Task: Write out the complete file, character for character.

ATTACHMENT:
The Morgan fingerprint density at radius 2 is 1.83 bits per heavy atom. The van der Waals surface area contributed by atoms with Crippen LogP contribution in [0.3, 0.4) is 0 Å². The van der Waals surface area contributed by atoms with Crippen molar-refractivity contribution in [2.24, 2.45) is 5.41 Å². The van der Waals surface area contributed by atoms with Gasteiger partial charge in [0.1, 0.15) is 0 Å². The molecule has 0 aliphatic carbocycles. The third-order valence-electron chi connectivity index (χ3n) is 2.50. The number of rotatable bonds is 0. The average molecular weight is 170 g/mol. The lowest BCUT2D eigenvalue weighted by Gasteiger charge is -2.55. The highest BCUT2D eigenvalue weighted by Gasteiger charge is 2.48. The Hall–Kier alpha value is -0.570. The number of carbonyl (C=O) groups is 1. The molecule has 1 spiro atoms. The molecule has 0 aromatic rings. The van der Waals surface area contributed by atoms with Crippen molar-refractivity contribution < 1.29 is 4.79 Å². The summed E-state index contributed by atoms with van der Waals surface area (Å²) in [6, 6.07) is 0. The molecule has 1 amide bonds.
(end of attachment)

The Morgan fingerprint density at radius 2 is 1.83 bits per heavy atom. The van der Waals surface area contributed by atoms with Crippen LogP contribution in [0.3, 0.4) is 0 Å². The van der Waals surface area contributed by atoms with Crippen molar-refractivity contribution in [2.24, 2.45) is 5.41 Å². The van der Waals surface area contributed by atoms with Gasteiger partial charge in [0.1, 0.15) is 0 Å². The molecule has 0 aliphatic carbocycles. The third-order valence-electron chi connectivity index (χ3n) is 2.50. The number of rotatable bonds is 0. The average molecular weight is 170 g/mol. The lowest BCUT2D eigenvalue weighted by Gasteiger charge is -2.55. The highest BCUT2D eigenvalue weighted by Gasteiger charge is 2.48. The Hall–Kier alpha value is -0.570. The number of carbonyl (C=O) groups is 1. The molecule has 1 spiro atoms. The molecule has 0 aromatic rings. The van der Waals surface area contributed by atoms with Crippen molar-refractivity contribution < 1.29 is 4.79 Å². The summed E-state index contributed by atoms with van der Waals surface area (Å²) in [6, 6.07) is 0. The molecule has 1 amide bonds.